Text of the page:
- Spend time thinking about your current career path and soul-search if it is still the one you want to be on. Also, spend time with your partner or family to ensure that everyone’s life journey is in alignment.
- Use the time at home wisely to build up your resume and career skills. This could involve taking a course on-line, getting certified in a specialty, or networking on Linked In. Whatever you had the time, need, and money to do – the past five months could have been used to improve your future.
- Look at your expenses and overall financial situation. If there are changes that need to be made, this time at home is an opportunity to evaluate if you are living within your means. If you found it impossible to save before the pandemic, then either spending or earning habits need to be altered.
Have a look at my videos for more detailed information on the points above: https://profitabletotrain.com/media/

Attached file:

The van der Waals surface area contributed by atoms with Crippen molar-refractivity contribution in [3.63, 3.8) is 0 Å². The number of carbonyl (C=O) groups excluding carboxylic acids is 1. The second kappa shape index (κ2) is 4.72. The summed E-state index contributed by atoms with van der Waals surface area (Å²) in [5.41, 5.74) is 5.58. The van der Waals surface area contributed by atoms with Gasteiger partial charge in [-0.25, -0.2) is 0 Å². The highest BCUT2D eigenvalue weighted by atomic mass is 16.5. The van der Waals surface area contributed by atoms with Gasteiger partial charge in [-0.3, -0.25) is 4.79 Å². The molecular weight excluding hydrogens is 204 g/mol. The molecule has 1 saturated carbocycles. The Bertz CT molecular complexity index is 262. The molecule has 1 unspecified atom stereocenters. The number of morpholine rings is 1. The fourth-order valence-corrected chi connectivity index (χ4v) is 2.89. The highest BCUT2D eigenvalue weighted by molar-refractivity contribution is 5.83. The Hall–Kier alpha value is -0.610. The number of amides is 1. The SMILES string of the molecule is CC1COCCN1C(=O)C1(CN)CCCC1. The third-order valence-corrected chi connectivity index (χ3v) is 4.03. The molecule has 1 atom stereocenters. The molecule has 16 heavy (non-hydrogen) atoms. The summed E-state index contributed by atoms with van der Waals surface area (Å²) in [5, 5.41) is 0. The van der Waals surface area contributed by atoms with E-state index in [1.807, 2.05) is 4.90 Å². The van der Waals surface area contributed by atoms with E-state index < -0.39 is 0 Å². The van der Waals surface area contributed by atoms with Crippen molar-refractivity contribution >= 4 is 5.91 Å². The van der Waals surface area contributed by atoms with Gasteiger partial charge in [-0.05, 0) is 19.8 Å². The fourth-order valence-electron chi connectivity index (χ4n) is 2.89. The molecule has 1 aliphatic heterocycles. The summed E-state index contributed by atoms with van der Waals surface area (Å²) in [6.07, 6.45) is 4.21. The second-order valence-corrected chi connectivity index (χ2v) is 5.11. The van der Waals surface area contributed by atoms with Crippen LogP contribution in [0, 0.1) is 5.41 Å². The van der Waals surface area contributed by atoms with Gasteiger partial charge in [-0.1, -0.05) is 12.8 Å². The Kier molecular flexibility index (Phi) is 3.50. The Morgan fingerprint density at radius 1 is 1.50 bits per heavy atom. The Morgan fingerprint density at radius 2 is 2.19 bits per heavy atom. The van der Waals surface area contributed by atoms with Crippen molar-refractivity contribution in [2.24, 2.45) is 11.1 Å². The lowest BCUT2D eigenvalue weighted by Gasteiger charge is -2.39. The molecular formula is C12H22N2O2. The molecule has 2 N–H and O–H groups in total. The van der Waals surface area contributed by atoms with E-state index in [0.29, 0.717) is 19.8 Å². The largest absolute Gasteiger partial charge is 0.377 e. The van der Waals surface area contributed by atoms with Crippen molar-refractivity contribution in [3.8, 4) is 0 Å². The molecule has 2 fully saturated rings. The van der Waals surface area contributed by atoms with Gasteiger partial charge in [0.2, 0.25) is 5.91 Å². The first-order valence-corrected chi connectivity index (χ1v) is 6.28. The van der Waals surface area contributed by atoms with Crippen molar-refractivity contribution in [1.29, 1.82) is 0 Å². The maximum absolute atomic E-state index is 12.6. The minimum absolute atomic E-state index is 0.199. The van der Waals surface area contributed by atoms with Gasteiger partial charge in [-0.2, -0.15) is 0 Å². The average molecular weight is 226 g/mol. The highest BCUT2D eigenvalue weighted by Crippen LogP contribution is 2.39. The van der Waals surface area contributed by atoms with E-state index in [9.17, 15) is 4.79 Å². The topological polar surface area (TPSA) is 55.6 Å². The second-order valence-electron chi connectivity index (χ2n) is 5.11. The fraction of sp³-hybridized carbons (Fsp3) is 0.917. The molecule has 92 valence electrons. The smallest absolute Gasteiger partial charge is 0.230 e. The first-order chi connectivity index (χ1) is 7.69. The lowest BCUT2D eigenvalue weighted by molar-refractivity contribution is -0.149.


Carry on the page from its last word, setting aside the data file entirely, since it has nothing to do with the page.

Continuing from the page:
Now we are looking at the situation five months later. For many, the short-term furlough became a temporary lay-off, and is now a permanent termination. I suggest you still complete the first three steps, but now I want to offer the following tips to continue the recovery process:
- Thank your former company and boss. This suggestion is tough to do, but crucially important for YOUR career. It is true that some employers are taking advantage of the situation to clean house, but most are letting people go because they cannot afford to pay them anymore. Whatever the reason, remember that it is a small world (getting smaller by the minute). The people you meet along the way in your career will be the people you see again. – Trust me, I learned it the hard way. Being gracious doesn’t mean you need to be totally fake or a kiss-@$$.
Here’s what you might write in an email or note:
Thank you for the information regarding my termination from the company. While I am very sad to know I will no longer be working there, I want to thank you personally for the opportunity you gave me and for all that I have learned while working for you. In the future, I may use your name as a reference when searching for employment, and appreciate anything you can do to assist my efforts. I hope our paths cross again, until then, be well.
Sincerely, (your name)” -Keep it classy and keep your head held high.